Florida Judge Says Welfare Recipients Have More Rights Than Employed Americans

The state of Florida recently passed a new law requiring anyone receiving government assistance including welfare, must pass a drug test before receiving the benefits.

Since the law went into effect in mid-July, over 7,000 applicants have taken and passed the drug test, 32 took the test and failed and approximately 1,600 have refused to the test.  Applicants do not have to say why they refused, but their refusal will block them from receiving the government benefits.

Each applicant has to pay $25 to $35 to take the test.  If they pass the test, the state will reimburse them.  If they fail, they tests fees are forfeited and they lose them along with the benefits for a period of one year, unless they pass a second test.  If they fail a second drug test, they become ineligible for assistance for three years.

Not surprisingly, the American Civil Liberties Union filed a lawsuit against the new legislation claiming that it was unconstitutional and violated the rights of those receiving government benefits.  They filed the suit on behalf of a single father and Navy veteran who is trying to complete his college education, but refused to take the test.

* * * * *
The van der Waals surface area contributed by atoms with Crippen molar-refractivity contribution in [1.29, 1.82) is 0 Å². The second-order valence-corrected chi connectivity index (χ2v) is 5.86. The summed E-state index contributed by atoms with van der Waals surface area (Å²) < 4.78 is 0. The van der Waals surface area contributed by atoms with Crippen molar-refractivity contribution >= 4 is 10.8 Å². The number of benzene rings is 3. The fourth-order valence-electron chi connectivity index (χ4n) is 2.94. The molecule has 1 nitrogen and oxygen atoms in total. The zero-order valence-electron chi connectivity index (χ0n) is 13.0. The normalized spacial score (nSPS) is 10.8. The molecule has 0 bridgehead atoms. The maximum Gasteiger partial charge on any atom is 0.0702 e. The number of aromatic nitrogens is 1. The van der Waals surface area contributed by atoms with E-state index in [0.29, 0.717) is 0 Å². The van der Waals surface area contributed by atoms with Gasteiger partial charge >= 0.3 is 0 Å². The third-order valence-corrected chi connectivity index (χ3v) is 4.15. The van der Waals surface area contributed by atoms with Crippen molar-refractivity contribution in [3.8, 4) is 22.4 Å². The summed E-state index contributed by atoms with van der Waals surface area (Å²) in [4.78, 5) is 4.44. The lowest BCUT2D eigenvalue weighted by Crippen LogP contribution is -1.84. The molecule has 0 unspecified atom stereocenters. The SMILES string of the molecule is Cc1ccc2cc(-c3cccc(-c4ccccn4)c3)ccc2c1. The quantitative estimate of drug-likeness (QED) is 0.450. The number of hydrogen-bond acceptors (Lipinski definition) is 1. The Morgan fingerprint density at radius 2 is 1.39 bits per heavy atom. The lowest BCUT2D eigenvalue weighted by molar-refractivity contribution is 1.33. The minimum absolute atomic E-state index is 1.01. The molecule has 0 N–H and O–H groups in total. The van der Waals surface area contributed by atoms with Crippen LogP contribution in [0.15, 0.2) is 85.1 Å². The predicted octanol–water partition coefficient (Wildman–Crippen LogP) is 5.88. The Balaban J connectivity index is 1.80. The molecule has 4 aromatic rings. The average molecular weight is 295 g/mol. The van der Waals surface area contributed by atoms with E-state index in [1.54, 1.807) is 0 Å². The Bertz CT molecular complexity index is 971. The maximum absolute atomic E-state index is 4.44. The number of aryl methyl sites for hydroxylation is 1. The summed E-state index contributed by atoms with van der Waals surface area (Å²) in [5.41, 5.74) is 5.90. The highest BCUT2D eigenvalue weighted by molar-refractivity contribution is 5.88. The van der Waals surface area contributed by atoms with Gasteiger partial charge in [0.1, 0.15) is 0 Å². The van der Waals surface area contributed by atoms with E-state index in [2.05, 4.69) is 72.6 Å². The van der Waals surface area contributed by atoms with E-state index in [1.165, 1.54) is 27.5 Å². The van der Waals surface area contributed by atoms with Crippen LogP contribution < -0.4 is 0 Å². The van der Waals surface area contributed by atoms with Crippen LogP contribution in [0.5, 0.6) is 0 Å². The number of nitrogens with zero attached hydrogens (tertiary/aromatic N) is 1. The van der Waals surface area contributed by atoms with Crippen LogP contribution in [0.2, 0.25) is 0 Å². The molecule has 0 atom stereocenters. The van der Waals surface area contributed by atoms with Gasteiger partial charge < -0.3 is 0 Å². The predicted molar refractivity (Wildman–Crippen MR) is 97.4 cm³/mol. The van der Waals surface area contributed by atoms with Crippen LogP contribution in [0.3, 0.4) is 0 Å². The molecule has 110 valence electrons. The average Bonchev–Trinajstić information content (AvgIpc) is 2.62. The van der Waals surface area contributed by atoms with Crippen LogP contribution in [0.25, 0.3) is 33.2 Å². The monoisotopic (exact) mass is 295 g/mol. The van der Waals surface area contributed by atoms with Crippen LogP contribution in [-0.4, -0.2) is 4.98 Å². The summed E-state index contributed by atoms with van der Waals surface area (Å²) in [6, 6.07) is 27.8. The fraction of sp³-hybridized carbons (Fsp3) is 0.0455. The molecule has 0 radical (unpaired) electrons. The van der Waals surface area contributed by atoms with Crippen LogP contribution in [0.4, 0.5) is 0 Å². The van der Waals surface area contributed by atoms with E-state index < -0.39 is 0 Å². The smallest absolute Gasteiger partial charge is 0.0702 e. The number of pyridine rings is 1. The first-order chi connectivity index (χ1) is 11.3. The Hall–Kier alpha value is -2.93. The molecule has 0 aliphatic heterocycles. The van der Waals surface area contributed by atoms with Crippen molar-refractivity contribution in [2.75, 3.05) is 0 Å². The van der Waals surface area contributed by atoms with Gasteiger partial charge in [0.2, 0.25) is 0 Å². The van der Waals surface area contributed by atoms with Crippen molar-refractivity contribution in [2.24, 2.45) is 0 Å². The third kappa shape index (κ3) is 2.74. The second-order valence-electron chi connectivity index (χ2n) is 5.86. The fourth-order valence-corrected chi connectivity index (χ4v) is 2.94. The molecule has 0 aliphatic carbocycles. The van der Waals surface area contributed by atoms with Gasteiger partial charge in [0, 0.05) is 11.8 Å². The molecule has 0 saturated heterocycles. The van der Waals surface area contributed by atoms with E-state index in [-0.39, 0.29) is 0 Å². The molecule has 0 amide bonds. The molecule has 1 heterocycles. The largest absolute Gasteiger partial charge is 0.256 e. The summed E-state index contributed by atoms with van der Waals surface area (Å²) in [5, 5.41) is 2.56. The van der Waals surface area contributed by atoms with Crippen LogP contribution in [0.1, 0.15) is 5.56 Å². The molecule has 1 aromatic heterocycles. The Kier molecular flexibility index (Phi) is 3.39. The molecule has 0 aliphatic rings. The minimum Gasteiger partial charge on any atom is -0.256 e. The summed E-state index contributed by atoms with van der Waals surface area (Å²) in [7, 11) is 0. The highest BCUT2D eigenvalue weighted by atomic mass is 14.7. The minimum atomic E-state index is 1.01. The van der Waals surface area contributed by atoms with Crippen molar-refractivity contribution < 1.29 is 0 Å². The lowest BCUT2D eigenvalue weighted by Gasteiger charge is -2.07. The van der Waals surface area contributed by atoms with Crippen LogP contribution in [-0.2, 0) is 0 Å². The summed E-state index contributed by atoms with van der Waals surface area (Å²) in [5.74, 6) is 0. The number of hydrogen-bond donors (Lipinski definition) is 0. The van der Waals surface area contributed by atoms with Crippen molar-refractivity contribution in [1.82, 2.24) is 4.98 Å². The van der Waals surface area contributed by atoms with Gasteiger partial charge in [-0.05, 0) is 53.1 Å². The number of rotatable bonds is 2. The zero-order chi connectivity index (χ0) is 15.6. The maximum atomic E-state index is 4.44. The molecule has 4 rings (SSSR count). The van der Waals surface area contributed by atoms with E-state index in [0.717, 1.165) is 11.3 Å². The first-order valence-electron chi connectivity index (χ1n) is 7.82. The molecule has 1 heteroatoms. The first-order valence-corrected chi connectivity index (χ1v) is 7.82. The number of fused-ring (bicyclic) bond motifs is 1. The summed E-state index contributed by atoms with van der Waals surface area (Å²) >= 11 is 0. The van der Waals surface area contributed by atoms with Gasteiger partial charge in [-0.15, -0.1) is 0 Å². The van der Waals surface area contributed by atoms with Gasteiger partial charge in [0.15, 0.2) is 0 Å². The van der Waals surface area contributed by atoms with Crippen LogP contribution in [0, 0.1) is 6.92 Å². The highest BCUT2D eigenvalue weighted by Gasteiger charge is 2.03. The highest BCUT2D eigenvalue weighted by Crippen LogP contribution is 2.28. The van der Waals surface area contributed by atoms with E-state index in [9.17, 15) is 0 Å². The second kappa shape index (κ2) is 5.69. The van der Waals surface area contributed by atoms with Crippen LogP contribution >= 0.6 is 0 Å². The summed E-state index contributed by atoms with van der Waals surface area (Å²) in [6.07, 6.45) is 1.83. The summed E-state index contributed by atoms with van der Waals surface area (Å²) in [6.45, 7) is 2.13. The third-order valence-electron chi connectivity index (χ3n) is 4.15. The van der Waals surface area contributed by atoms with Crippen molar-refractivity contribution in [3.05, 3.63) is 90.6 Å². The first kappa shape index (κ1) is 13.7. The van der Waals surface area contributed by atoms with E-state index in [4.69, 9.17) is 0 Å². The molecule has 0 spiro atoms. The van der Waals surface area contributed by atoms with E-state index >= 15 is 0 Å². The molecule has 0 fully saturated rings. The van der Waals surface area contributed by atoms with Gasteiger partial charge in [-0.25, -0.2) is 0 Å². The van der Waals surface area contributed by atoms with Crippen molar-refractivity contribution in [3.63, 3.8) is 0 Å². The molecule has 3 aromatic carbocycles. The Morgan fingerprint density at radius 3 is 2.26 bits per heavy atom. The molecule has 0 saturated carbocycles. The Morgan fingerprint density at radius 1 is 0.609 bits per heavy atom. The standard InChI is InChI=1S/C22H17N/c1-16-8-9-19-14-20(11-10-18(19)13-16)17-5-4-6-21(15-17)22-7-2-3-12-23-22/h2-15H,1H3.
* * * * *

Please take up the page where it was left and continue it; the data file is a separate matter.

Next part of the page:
On Monday, federal judge Mary Scriven issued a temporary block on the Florida law.  In her ruling, she said that the court needs time to determine if the law violates the Constitutional ban on unreasonable search and seizure.

I wonder if the ACLU or Judge Scriven have given any consideration to the thousands of American’s that are required to take a drug test to get a job and be subject to random tests to maintain their jobs.  I know people who have had to pass a drug test just work in a dirty warehouse.  If they are injured by any kind of accident, the first thing the company does is require them to take a drug test before seeking treatment.

One person I know was struck on the back of the shoulder by a heavy piece of merchandise that fell off a shelf about twenty feet above his head.  Witnesses said he was just walking past on his way to lunch, but the management still insisted he immediately took a drug test.  Where was the ACLU in this case?

Why is it legal and constitutionally okay for employees to be forced to take drug tests in order to earn the wages and pay the taxes used to provide the benefits when it may not be constitutional to insist on a drug test for those wishing to receive the benefits?